Liked by 5 people

        1. Worker anger about employment is also the main theme of the current edition of Time magazine. When one is living through an epochal event like the pandemic it is hard to see which of many changes will persist long afterward. I think history will record the pandemic as one of the reasons many folks radically revised their thinking about work.

          Liked by 1 person

      1. I have a friend who has not yet gone back to work because it also means finding child care again – which is also hard… so until both her kiddos are back in school, in person full time, she is not working. (When they were doing “hybrid” learning this spring she had to be with them at all times – they are young and need an adult with them to keep on task…) So as much as it is pay, it is also the dominoes of child care availability, etc.

        Liked by 5 people

    2. With the availability of unemployment compensation, a lot of people had an opportunity to find out what it would be like to be able to prioritize their own well-being instead of their employment. It’s a bit of a blessing for introverts. I don’t see it as fear-related.

      Liked by 2 people

  3. I know why I am sound so tight. I spent my childhood driving a tractor in ever tightening circles.
    56 years today. I mentioned it to her 2 days ago. She had no response. Celebrating by sitting alone on patio with rain falling all around me.
    Have to go out in a bit and plan to drive on the left. I refuse to let government impinge on my right to drive how I want. And it is science that says two bodies cannot be in the same space at the same time.

    Liked by 6 people

    1. Happy anniversary, Clyde, bittersweet as it is. May you find some comfort in knowing that it was disease that altered your beloved Sandy’s mind. Let the devotion and love the two of you have shared for such a long time carry you through this painful and difficult stretch.

      Liked by 4 people

    2. Yes, Clyde, Happy Anniversary. As sad as it is to see Sandy be so ill, I am so glad you found your life partner in her and that you have had a good life together.

      Liked by 2 people

      1. Her thyroid is dead, killed off when she was 14 because it was out of control. Probably why her hair is so thin. She takes synthetic thyroid medicine. Tests showed the dosage was too low. I a few times in the past figured that out but I missed it that time. She has been on the new dosage for three days. She seems more alort. Hope it continues/

        Liked by 7 people

  4. Spent Thursday and Friday getting ready to deal with legal issues such as how to get her into care (not yet, hopefully not soon, just to be ready) getting right to be involved in her medical issues (although most places were letting me be involved already) , etc. remembered car title. Then remembered what financial person said when we bought the car 11 years ago. So checked and it does say OR not AND between our names. Good on her.

    Liked by 6 people

        1. Wish you lived here. I need somebody to mess with the cable in my studio. Haven’t had the willpower to call customer service yet.

          Liked by 4 people

        2. Lol. In my old cube, pre-fire, I had a little tiny Post-it note stuck up that read “PEBCAK “. Problem exists between chair and keyboard.

          Liked by 2 people

  5. Ben – If you keep this up, you’re going to be able to publish a book called, i.e., Ben’s Intro to Farming.. These essays are so good to read for us non-farmers.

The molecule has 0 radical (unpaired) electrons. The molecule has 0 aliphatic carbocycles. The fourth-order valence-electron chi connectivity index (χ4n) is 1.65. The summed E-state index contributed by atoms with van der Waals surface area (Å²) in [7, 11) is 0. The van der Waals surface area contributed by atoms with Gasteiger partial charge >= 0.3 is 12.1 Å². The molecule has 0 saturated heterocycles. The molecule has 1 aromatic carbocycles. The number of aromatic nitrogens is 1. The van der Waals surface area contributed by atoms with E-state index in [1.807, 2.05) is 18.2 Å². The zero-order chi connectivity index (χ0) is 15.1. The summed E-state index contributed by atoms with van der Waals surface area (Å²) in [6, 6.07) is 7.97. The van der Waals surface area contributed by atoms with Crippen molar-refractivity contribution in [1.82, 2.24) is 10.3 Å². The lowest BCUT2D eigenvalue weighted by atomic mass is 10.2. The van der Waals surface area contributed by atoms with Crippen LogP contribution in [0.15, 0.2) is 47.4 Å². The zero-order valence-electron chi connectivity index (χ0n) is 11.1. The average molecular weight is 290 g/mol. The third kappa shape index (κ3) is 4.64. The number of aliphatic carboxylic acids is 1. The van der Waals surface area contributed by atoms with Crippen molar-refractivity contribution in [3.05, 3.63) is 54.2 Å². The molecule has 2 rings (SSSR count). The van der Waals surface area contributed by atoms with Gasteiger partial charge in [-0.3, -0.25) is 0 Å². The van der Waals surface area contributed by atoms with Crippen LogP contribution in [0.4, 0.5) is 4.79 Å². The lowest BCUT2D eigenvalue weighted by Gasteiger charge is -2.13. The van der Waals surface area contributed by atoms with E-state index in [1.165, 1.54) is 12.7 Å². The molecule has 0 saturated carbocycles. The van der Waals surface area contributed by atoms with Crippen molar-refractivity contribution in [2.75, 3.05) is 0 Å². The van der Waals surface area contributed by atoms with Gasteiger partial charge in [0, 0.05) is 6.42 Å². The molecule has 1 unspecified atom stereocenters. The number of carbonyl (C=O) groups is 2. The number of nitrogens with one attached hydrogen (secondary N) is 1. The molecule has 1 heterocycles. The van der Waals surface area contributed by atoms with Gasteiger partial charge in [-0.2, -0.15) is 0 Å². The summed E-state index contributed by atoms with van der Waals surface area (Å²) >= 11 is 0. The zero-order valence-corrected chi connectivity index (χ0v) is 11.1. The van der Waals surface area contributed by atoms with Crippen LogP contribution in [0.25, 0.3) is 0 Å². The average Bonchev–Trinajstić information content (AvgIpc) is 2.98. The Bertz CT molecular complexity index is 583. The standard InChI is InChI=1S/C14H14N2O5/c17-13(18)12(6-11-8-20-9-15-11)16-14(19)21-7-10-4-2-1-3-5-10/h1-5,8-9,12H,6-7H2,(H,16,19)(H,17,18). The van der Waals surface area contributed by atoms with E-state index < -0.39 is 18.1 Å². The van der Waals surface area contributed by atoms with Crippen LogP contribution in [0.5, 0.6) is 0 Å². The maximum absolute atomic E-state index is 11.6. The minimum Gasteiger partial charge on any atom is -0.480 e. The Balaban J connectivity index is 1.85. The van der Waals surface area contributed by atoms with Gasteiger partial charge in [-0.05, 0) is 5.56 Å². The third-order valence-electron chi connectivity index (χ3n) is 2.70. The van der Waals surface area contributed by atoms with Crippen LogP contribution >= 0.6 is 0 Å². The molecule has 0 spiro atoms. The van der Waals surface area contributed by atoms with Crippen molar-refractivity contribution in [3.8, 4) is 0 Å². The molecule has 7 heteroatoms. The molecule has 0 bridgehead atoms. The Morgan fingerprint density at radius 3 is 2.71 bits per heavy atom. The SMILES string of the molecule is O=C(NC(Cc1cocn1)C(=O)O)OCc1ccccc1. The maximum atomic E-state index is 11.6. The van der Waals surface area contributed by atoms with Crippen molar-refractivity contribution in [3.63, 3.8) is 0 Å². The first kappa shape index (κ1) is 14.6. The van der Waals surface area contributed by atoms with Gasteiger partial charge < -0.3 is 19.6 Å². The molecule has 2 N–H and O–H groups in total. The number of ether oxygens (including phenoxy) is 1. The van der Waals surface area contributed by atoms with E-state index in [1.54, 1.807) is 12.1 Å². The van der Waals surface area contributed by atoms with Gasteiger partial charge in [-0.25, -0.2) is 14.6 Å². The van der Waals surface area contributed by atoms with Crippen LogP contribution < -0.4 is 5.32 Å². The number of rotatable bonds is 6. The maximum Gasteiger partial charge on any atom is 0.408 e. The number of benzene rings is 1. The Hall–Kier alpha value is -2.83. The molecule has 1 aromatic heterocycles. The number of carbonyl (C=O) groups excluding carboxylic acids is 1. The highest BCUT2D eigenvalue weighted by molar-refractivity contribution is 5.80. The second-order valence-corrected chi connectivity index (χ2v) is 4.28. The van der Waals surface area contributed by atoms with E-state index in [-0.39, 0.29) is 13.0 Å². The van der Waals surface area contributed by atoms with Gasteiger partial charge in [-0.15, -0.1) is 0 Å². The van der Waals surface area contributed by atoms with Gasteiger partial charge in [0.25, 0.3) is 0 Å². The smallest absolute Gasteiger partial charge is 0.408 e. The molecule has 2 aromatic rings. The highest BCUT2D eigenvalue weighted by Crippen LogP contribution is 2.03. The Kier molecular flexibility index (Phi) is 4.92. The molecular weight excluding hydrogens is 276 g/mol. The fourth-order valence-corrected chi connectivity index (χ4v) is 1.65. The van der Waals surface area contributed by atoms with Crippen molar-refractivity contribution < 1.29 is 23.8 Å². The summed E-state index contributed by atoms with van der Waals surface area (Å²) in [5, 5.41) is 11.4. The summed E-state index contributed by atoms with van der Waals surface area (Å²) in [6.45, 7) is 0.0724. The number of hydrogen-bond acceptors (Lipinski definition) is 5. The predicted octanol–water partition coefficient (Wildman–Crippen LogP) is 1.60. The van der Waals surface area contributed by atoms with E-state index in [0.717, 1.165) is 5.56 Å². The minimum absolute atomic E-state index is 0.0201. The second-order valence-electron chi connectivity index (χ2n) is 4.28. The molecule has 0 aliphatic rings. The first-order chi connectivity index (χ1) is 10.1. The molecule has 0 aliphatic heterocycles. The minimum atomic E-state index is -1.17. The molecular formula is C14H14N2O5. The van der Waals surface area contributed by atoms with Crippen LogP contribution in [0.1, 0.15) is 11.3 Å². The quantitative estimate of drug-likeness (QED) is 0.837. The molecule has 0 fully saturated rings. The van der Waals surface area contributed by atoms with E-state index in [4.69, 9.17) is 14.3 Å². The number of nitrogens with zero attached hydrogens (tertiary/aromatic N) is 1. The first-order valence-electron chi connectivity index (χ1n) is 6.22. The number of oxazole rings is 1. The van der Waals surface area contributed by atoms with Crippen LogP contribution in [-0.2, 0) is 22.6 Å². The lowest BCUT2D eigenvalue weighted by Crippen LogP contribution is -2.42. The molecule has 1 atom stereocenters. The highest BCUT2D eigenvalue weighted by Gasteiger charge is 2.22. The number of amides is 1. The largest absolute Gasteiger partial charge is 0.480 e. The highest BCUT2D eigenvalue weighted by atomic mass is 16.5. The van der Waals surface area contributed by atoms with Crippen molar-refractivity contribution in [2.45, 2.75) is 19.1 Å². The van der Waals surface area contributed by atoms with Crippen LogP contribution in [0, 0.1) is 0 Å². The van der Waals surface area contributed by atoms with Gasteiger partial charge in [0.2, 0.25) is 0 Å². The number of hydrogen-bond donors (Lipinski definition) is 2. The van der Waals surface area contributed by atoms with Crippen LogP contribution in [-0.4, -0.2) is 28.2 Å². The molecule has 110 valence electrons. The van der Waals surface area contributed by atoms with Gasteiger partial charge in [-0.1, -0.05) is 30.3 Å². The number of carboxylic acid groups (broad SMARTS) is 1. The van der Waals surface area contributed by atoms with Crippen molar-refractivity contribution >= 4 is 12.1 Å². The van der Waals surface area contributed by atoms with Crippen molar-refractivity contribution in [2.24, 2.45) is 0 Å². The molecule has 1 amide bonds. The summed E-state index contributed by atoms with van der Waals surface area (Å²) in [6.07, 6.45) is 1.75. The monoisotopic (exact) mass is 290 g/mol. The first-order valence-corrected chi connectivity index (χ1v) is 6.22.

When Husband came home from hospital 7 days after mid-June stroke, I was NOT prepared, but had to do everything. (I did have help in the way of meals coming in, and volunteers to stay with him if I had to go out.) In retrospect he really needed just a little rehab, but he had passed the hospital’s PT and OT “tests”, so was just assigned Speech Therapy. Now that I’ve seen what PT and OT can accomplish in a fairly short time, I am really hopeful that when he comes home) possibly next week, he’ll be able to be more independent. I will also require much more of him, and not try to do everything myself.

    Sometimes to find the help you need, you have to know exactly what to ask for. Often you don’t know that until halfway through a task.

    Liked by 10 people

        1. Ah, Clyde, we are just glad to have you back on the Trail. If your fingers are clumsy and there is an extra too, nobody minds. After all we read tim’s entries which are way more complicated.

          Liked by 4 people

    1. When the first therapist came to visit Nonny in June when I was there, one of the things she said right away was that I should do less and Nonny should do more.

      Liked by 5 people

  6. It is hard to find professionals who want to work here, even in places like Bismarck. I am the only psychologist at my agency. There is only one other psychologist in town working full time. She is in private practice. I think that there are fewer people growing up in rural areas, and thus fewer rural people going to graduate school, and, thus fewer people returning to rural areas to practice.

    The clinical director at the State Hospital teamed up with their new HR person and wrote a different kind of job ad for a forensic psychologist position that garnered 16 applicants. That kind of response is unheard of here, and I suggested our director take a look at it to see how we could use it to fill our empty positions.

    I am pretty accustomed to doing things by myself at work, and a week doesn’t go by when some coworker or another says “what are we going to do when you retire?” Well, they had better start doing some planning. After one of the nurses reties this winter, I will be the oldest person at my agency. That is strange for me to contemplate.

    Liked by 7 people

  7. I never understand farmers here who try to grow corn. There is a large field near town, now all firing at the bottom of the stalks. There is an ethanol plant nearby, but I don’t know how mature corn needs to be to use it for ethanol.

    Liked by 1 person

  8. Today we are climbing out from under our COVID rock by going to the Twin Buttes powwow to meet up with dear friends. We will wear masks as necessary. We are all vaccinated.

    Liked by 5 people

    1. OT: Renee, we just completed cleaning our garage for the first time in….well, I can’t remember. It was really cluttered and dirty. There is a big pile of garbage and things to donate. I used your music suggestions from “setting the mood” yesterday to get myself (and Lou. He really did not want to do this) going. I started with the 1812 Overture. YOu were correct that the cannons help with cleaning. Then next in the music list was (this is not PC) “March of the Slaves” for Lou.